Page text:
Recognizing that in-stent restenosis was the result of neointimal hyperplasia, research focused on means to prevent it. These efforts culminated in the current generation of devices which have now become predicate devices - namely, drug-eluting stents.
Current drug-eluting stents have three components:
- The bare metal backbone, which serves as the mechanical scaffold - this element affects deliverability, access to side branch and surface area over which the drug is delivered.
- A polymer or combination of polymers - this is a critical component. It varies from manufacturer to manufacturer. Concerns have been expressed over the eventual degradation of the polymer and whether that will lead to inflammation. The specific polymer affects distribution kinetics of drug delivery.
- The specific drug - at the present time, there are two approved drugs - Sirolimus and paclitaxel. The release kinetics depend upon the specific drug chosen and the polymer. Both fast- and slow-release formulations have been tested. Multiple other drugs and drugs classes are being tested.
The majority of data on the currently approved two drug-eluting stents comes from either randomized controlled trials comparing a drug-eluting stent with a bare metal stent or registry studies of the use of the drug-eluting stent in specific patient or angiographic groups. The majority of data that has been published, relates to the Sirolimus-eluting stent (SES), although there is an increasing amount on the paclitaxel-eluting stent (PES). A single randomized study, which has completed enrollment, compares SES versus PES (REALITY Trial). Approximately 1,400 patients have been randomized. No end-point data is as yet available. This trial will be of seminal importance in comparing the two currently available drug-eluting stents, both acutely and over the longer-term.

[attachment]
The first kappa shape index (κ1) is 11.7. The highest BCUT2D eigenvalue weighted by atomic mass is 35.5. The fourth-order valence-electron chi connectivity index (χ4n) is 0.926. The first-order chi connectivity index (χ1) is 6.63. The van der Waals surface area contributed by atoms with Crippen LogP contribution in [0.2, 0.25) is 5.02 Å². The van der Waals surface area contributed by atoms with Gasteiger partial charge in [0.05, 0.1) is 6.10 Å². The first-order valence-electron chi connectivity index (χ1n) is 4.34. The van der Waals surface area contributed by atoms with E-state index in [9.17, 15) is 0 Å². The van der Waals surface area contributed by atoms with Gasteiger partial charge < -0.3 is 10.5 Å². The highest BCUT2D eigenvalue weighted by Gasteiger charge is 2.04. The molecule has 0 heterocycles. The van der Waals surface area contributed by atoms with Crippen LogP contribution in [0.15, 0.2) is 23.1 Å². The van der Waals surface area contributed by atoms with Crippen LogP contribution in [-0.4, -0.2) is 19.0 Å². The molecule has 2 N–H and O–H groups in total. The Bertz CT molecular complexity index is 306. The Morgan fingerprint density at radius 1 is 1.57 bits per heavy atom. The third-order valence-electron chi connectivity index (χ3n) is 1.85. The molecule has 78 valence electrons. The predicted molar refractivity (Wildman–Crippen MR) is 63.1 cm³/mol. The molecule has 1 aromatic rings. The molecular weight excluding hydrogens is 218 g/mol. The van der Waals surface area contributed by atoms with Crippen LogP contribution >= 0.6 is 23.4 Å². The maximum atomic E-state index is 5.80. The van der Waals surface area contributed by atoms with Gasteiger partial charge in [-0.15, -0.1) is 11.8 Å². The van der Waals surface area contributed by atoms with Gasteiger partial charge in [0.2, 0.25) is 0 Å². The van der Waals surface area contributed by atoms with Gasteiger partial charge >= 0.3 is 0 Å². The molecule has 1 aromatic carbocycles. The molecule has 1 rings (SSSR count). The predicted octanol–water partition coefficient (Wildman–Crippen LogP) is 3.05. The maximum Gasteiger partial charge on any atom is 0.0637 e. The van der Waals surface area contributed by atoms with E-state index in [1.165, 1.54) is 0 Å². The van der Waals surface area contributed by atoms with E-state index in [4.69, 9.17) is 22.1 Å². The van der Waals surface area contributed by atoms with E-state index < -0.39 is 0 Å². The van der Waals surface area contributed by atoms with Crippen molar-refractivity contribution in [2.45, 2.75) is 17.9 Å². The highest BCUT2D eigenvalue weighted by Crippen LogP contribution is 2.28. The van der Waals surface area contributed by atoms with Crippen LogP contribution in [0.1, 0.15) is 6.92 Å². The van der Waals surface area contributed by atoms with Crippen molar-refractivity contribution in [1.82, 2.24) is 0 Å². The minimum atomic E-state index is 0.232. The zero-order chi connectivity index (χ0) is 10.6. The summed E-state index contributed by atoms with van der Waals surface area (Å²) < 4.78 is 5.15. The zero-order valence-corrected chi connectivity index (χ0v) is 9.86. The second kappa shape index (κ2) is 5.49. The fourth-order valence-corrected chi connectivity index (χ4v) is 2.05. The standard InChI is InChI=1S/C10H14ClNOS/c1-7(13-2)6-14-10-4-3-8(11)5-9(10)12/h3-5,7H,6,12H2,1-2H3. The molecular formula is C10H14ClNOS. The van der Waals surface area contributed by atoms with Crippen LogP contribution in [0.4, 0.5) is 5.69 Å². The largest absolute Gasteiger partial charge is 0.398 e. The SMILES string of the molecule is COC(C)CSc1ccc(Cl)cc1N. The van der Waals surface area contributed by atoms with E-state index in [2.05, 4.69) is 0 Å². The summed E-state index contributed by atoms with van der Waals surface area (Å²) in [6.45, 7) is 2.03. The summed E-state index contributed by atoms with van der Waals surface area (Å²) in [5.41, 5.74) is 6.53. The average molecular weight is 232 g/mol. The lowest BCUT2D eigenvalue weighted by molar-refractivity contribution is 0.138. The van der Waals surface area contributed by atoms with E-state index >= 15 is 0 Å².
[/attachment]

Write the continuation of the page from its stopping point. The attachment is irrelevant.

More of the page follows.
The end-points of the registries and the randomized clinical trials have varied. Some of the early studies, e.g. First In Man, were safety and also some measure of efficacy. Once safety was documented, the larger studies have used efficacy as the primary end-point - looking at target lesion revascularization or target vessel failure - the latter a composite of death, myocardial infarction, and repeat revascularization of the target vessel.
The larger multicenter randomized trials have usually included an angiographic substudy so that angiographic restenosis can be assessed. Relatively new terms have been developed for angiographic assessment: 'in-stent analysis' - an analysis confined to within the borders of the stent and 'in-segment analysis' - in which a 5mm segment proximal and distal to the stent is analyzed in addition to the stented length. Follow-up duration varies, although with SES there is now follow-up of up to four years. In the pivotal US SIRIUS trial, at two years, there was a dramatic reduction in target lesion revascularization - 5.8% in the SES versus 21.3% in the bare metal stent arm (p <0.0001). Stent thrombosis was similar in both arms at 0.6% and 0.8% respectively. Angiographic restenosis in the stent at nine months was reduced from 35.4% to 3.2%, and angiographic restenosis in the analysis segment was reduced from 36.3% to 8.9%. In all patient subsets studied, there was concordance with a reduction in target lesion revascularization (TLR) by 70% to 80%.